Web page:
Photo: Courtesy of Ocasio-Cortez campaign

It’s hard to overstate the significance of Alexandria Ocasio-Cortez’s upset primary win over 10-term incumbent Joe Crowley in New York’s 14th Congressional district. She is a working-class Latina who was bartending less than a year ago. She is an unapologetic socialist who called for abolishing ICE back in February. She was out-raised by Crowley 10 to 1.

But the Democratic leadership is already downplaying the progressive energy that they should be celebrating:

Pelosi also told reporters that voters “made a choice in one district. So, let’s not get yourself carried away as an expert on demographics and this or that within the caucus or outside the caucus.”

Bronx Borough president Ruben Diaz Jr. lamented the fact that Crowley faced a primary, saying that “Washington is about consistency and seniority.” Centrist organization Third Way’s Matt Bennett, inexplicably interviewed by Axios to analyze Ocasio-Cortez’s victory, said, “Her win had more to do with the nature of her very blue district than it does with national politics. Sanders-style candidates are still losing almost all of the Democratic primaries they run in. If Democrats do regain control of the House ... it will be largely because of moderates winning in tough red and purple districts.”

Yes, it’s true that Ocasio-Cortez ran in a very blue district; it’s also likely that many of her far-left views wouldn’t work for red districts (although Democrats everywhere can learn from her tactics of hyper-local, on-the-ground canvassing combined with a smart digital campaign). But the dismissive attitude of Ocasio-Cortez’s win embodied by some establishment and centrist Democrats completely fails to see what should be a very obvious point: The goal isn’t just to elect more Democrats, but better ones.

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Fighting for majorities in the House and Senate is indisputably important. But fighting for Democrats who support better policies and who are connected to and truly representative of their districts (Crowley, a white man, represented a district that was majority-minority) should be a core goal as well: This is the “larger” part of Ocasio-Cortez’s victory that Pelosi is missing.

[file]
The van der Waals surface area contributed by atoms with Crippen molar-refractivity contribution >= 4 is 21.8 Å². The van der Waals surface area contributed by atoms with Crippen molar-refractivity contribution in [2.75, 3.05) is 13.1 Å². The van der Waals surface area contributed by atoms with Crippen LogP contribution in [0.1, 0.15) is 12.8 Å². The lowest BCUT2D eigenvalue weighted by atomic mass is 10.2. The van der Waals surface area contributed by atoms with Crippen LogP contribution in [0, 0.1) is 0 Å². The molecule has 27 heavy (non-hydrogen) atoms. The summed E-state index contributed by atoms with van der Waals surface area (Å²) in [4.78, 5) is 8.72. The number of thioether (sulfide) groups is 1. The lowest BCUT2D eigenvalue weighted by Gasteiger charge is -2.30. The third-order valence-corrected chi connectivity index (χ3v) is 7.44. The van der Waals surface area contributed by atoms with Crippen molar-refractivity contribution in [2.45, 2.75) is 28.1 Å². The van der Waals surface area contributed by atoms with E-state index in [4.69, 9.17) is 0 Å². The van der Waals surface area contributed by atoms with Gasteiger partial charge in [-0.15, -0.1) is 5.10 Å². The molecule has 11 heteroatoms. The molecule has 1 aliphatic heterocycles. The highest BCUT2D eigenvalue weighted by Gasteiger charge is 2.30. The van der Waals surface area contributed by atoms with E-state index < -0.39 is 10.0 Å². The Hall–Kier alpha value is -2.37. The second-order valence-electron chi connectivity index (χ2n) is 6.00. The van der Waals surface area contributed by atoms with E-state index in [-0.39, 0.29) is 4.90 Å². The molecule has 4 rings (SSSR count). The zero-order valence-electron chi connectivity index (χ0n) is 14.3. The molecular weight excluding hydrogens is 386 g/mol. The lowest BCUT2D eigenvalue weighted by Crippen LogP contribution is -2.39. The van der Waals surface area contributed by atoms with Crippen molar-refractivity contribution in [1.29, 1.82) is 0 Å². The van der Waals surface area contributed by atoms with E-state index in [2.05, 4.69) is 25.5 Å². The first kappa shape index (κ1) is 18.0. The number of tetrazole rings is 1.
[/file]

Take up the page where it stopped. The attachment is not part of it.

As Ocasio-Cortez put it herself in an interview with Splinter back in March, failing to push Democrats in safe blue districts is a “massively wasted opportunity”:

If you look at what’s going on in the Republican Party, the safest red seats are the ones that are dragging this country really backwards.

When you look at what we’ve got in the Democratic Party, the people who have these safe seats are centrist, corporatist Democrats. If we have to have centrist Democrats in the party, let those Democrats come from swing districts. But in districts that are very highly Democratic, we should be advancing the national conversation on prison abolition, on student debt cancelation, on Puerto Rico, on a Marshall Plan, on 100% renewable energy in ten years. But no one is advancing that guard in this country because some of our most progressive districts are held by some of the most Wall Street-friendly candidates. It’s a massively wasted opportunity that is slowing progress in America.

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It’s clear that the Democratic Party didn’t seize this opportunity. The only member of Congress to endorse Ocasio-Cortez was Ro Khanna, who also endorsed Crowley. And, as the Intercept pointed out on Tuesday, the Democratic-aligned group EMILY’s List, which focuses on getting pro-choice women elected, stayed out of the race. It’s uncommon for the group to endorse challengers to Democratic incumbents—their strategy is to save their resources for battleground states. But in a historic year for women running, groups like EMILY’s List should be questioning if that playbook is good enough.

It’s not surprising that Democrats are hesitating to eat their own; it’s also natural that this push should come from outside the establishment. But Ocasio-Cortez was the first person in fourteen years to step up in a district where its Democratic representative had become complacent. There is no excuse for Democrats to not push vigorously for their safe blue districts to be truly transformative.

“We really need to be a party of ideas and of bold, ambitious legislation and advancing things that people never thought were before possible,” Ocasio-Cortez said to me in March. “Because that is what makes government inspiring, that is what makes that makes people want to knock on their neighbor’s door.”